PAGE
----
Everything at the rubbish dump is recycled – and some of it is used for our production. It’s an important source of income for slum dwellers. Waste food and rubbish from airlines is collared by slum hierarchies. We visited a supported slum – by NGO’s, charities, people working in town.

 I was surprised to find that the rents for very small concrete houses are not cheap. There’s a whole social structure and economy in the slums – the houses double as shops and workshops. People are healthy, though I’m told the life expectancy is below average. They were happy and friendly to us, especially the children who always greet you with a ‘How are you?’   Second-hand clothes are very important business here – given free by charities but then often sold on. Exceptions are school uniforms; almost all the children wear them, here in pink and blue.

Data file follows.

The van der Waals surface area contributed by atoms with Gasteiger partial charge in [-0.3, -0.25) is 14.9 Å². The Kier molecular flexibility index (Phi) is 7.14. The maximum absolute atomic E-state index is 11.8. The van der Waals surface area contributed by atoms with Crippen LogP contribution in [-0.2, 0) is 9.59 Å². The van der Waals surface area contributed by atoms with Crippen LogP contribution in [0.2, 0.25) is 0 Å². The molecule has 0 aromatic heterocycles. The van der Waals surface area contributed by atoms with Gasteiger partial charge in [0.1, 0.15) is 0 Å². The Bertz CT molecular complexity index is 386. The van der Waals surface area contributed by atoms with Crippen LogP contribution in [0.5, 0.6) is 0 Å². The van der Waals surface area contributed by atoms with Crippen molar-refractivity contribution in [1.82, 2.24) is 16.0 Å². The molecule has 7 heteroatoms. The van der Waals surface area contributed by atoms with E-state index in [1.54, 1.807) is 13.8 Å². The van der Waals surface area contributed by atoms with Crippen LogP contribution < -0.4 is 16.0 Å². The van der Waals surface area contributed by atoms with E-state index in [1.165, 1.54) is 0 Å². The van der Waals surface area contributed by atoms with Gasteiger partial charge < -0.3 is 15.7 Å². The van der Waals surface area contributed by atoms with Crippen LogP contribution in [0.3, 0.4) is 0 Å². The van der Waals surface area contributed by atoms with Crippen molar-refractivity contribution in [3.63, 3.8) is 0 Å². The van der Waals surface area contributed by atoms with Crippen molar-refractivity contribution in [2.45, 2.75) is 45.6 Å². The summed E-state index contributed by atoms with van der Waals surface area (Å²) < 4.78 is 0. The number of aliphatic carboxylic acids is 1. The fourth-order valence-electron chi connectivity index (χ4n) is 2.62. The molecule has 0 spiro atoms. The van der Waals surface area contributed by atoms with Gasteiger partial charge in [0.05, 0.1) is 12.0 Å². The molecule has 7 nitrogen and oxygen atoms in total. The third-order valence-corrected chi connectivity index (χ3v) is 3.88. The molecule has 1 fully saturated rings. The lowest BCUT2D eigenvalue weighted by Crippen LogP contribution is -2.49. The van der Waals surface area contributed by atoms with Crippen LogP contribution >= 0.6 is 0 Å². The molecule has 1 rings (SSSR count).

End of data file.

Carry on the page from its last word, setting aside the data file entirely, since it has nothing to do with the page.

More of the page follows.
I believe the UN programme is making a really positive impact on the people’s lives. Another small business they started is the production of fuel from paper found at the rubbish dump – like a kind of papier-mache briquette.

 Andreas and I went to this school in Nairobi to meet the students who had previously been working on the rubbish dump – some of them are as young as 4 years old and had been abandoned by their parents. They were rescued by the UN and are now being taught about farming so that they can return to the land and lead healthier lives.

Wherever we went we were given a lively official welcome – singing, dancing and real warmth greeted us at every stop.

Our photographer, Juergen Teller – who we always work with on our campaigns – also travelled with us to Kenya to visit the communities involved in the Ethical Fashion Programme. He shot a reportage of the visit which will be displayed as an installation in the Pitti Uomo Palace, Florence, on 16th June. The video highlights issues such as education, access to water, recycling and the ways in which the Ethical Fashion Progamme is helping to improve the quality of life in these communities.
As Juergen was to be with us in Kenya for the UN video, we decided to shoot our next fashion campaign while we were there.